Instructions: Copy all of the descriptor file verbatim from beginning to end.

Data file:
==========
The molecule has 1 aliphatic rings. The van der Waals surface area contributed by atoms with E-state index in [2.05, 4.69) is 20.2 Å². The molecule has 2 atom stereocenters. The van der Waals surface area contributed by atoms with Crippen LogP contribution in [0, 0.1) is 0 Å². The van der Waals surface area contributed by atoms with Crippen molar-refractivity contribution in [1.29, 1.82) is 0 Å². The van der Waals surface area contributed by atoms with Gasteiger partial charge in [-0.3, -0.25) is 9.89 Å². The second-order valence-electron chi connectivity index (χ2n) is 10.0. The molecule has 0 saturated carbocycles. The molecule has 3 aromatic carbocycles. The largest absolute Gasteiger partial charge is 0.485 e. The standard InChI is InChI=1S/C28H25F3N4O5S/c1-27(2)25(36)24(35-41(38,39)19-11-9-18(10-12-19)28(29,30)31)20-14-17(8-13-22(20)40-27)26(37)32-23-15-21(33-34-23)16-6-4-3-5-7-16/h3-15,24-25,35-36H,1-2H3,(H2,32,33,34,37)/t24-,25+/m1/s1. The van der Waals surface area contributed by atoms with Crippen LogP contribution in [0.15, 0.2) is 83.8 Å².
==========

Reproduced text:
The molecule has 1 aliphatic rings. The van der Waals surface area contributed by atoms with E-state index in [2.05, 4.69) is 20.2 Å². The molecule has 2 atom stereocenters. The van der Waals surface area contributed by atoms with Crippen LogP contribution in [0, 0.1) is 0 Å². The van der Waals surface area contributed by atoms with Crippen molar-refractivity contribution in [1.29, 1.82) is 0 Å². The van der Waals surface area contributed by atoms with Gasteiger partial charge in [-0.3, -0.25) is 9.89 Å². The second-order valence-electron chi connectivity index (χ2n) is 10.0. The molecule has 0 saturated carbocycles. The molecule has 3 aromatic carbocycles. The largest absolute Gasteiger partial charge is 0.485 e. The standard InChI is InChI=1S/C28H25F3N4O5S/c1-27(2)25(36)24(35-41(38,39)19-11-9-18(10-12-19)28(29,30)31)20-14-17(8-13-22(20)40-27)26(37)32-23-15-21(33-34-23)16-6-4-3-5-7-16/h3-15,24-25,35-36H,1-2H3,(H2,32,33,34,37)/t24-,25+/m1/s1. The van der Waals surface area contributed by atoms with Crippen LogP contribution in [0.15, 0.2) is 83.8 Å².